GreatBlogContentReason Number Three: Blog posts are “out there” forever! Some of my oldest blog posts still come up weekly in people’s searches and get clicked on. With this in mind, I write 90% of my blogs in way that makes them viable for years to come. In other words, they are timeless. This allows me to re-purpose my blog posts via Twitter on a daily basis. I keep building the readership for these blog posts over time. And the more people I can consistently drive to my website, the bigger chance some of them might actually read about my novels, once they are featured on my website.

Reason Number Four: I’m a writer. It’s what I do. Blogging allowed me to find my own voice. Not the author who writes fiction, short stories, or haiku poetry—just me. It was fun and rewarding to discover who I am as a writer when I’m not writing fiction. It has allowed me to ‘color outside the lines’ in a different arena. And I’ve learned a lot about writing headlines and formatting my copy so that it can be quickly skimmed. These are things that may help me with my book sales as well. Who knows? And shouldn’t we writers always strive to grow and learn new skills?

I understand that some of you are going to say that Blogging isn’t for you. Fine. I simply want you to fully understand the opportunity you are passing up. It’s one of the best ways to drive traffic to your website that I know of—without paying for expensive ads.

 

What About You? Do you Blog? Will You Consider it?

8 Comments

  1. suadcampbell

    Interesting blog about blogs, Indy! I’m still navigating the murky blogosphere, don’t know what I’m doing except that, like you, I’m writing what I want. What interests me. Not that it interests anyone else:) Thanks for sharing your thoughts and insights.

    Reply
    • indy

      Suad, I think that’s the most important element of a blog—sharing things you are passionate about, or enjoy, or have knowledge to share. That and letting the reader see your personality – getting to know you, the writer. You do that well! Write on!

      Reply
  2. Dustin Amodeo

    It was so nice to find this article today. As a former web developer and on-again/off-again writer I can’t tell you how many times I have started blogs as an outlet for my writing only to spend more time on the web development part and not enough on the writing part. I have been writing quite regularly for the last few months and only in the last week decided to set up another blog. The difference this time is that I used a one-click install for the WordPress, activated a simple, yet pleasing, theme, and got back to writing.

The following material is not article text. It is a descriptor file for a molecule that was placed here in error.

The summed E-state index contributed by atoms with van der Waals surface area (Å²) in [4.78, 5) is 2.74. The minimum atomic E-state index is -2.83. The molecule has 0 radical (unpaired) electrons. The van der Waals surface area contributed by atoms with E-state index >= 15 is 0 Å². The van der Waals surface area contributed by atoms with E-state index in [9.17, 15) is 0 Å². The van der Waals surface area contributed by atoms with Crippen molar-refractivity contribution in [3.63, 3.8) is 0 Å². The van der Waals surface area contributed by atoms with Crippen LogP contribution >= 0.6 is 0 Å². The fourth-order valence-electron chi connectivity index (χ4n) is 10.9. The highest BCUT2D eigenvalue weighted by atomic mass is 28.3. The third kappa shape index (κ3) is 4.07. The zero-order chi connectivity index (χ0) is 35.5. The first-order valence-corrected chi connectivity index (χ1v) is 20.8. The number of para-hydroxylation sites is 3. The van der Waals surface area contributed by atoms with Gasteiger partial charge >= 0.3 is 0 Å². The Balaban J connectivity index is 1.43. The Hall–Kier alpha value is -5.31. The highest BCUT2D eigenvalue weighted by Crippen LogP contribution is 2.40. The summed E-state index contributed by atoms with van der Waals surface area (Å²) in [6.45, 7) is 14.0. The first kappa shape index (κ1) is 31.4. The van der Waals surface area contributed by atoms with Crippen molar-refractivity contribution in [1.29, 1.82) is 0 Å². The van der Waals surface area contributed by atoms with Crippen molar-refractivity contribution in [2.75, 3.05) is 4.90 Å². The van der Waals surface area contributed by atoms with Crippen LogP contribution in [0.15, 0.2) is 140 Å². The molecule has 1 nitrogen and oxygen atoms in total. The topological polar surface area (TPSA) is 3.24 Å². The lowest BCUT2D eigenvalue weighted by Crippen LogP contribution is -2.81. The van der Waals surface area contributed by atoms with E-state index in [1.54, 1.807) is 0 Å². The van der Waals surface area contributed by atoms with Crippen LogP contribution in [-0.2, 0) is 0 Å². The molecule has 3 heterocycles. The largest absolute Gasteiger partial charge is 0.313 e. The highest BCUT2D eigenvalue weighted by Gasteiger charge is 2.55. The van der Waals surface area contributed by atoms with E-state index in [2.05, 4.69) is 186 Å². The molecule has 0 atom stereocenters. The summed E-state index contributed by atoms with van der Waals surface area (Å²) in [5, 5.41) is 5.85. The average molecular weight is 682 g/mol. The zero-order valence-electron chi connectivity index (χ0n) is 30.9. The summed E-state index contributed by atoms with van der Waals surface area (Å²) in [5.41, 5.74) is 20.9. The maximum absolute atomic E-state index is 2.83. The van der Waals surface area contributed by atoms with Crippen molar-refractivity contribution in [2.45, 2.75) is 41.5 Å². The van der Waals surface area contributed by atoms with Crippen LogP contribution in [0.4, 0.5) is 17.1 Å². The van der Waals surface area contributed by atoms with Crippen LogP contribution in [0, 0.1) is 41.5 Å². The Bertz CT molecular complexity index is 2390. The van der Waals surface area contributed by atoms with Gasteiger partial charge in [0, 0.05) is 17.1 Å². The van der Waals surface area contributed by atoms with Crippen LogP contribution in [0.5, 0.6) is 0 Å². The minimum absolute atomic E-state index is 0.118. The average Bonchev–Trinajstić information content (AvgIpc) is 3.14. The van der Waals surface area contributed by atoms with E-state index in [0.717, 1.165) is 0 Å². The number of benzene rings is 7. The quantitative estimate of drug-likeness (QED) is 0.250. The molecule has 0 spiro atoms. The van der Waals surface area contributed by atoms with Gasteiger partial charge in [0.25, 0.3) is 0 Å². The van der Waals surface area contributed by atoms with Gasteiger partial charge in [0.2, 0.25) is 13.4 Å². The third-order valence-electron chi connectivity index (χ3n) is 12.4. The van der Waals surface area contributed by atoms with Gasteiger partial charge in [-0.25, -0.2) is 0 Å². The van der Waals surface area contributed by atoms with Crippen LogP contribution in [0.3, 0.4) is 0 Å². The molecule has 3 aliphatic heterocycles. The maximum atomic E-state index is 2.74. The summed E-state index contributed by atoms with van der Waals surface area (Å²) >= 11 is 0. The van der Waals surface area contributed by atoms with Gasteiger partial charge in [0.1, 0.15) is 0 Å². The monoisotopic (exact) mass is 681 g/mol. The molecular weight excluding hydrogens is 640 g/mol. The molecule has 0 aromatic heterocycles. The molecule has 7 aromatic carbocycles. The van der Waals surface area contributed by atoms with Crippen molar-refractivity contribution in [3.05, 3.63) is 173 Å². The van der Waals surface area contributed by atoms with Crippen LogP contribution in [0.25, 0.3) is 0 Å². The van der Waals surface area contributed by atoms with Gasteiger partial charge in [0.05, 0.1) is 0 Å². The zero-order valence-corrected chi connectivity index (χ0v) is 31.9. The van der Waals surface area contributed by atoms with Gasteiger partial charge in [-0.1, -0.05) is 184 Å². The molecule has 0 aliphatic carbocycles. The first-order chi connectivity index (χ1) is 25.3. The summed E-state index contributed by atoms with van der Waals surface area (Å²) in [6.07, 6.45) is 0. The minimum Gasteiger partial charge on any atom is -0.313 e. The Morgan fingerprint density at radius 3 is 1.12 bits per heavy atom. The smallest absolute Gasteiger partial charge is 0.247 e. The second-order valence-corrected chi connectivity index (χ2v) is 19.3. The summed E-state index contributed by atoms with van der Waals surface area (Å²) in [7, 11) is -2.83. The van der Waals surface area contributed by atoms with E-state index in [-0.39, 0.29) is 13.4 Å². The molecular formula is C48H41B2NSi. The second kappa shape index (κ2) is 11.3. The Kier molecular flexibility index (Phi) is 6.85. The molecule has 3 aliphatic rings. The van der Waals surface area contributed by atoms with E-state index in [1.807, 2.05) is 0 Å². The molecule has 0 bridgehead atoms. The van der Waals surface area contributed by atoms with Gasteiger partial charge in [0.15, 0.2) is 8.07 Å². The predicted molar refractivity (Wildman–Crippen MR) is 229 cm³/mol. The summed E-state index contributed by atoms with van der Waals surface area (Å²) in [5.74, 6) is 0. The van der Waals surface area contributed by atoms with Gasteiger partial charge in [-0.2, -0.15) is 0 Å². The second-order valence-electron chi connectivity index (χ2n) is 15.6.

Reading this reminds me of the correct purpose of the blog and has made me more comfortable with the direction I want to go with it. Great post and great advice!

    -Dustin Amodeo

    Reply
    • indy

      Hi Dustin! So nice to “meet” you! Thank you for stopping by and I’m so glad you found the article helpful. I agree about the challenge of finding that balance between the web development, social media and finding time to write. It’s a daily struggle right now for me as I build websites as my “day job” and I need to update my own website because my first novel is coming out in October. Yikes! Sounds like you’ve found a good balance for now and I wish you the best going forward! I hope you will keep in touch!

      Reply
  3. Jill G. Hall

    I started my blog two years before my novel came out and I’m sure glad I did! I had an email list ready to celebrate with, read updates about my book launch and inspirations for writing the book. Also I didn’t have to learn how to do a blog at the same time I was learning how to market and speak at events!

    Reply
    • indy

      That was a smart move, Jill! And I agree, why make it even more stressful learning so much all at once! Good Job!

      Reply
  4. Lacey Gordon

    I have thought about blogging again but don’t know where to start. Do I make a website and blog there? Do I blog elsewhere on the Internet? How do I even go about making a website? A lot of things to think about but I do agree blogs would be a good route to take. Great article, Indy.

    Reply
    • indy

      Thanks, Lacey! Those are all good questions and perhaps I should do a blog on the topic as it would take a longer answer than I can do here. But the short of it is there are ways to setup a blog, without doing the entire website at the beginning, on CMS (Content Management Systems) such as WordPress. Then as you blog and build your audience you can add pages to the blog and eventually create a full website. That might be a good place to start. I personally prefer using WordPress to create Blogs/Websites for my clients (that’s my business) because it’s easy for me to train clients how to manage the website themselves, if they want to, so I’m biased. But it is the most used and popular CMS out there right now.

      Reply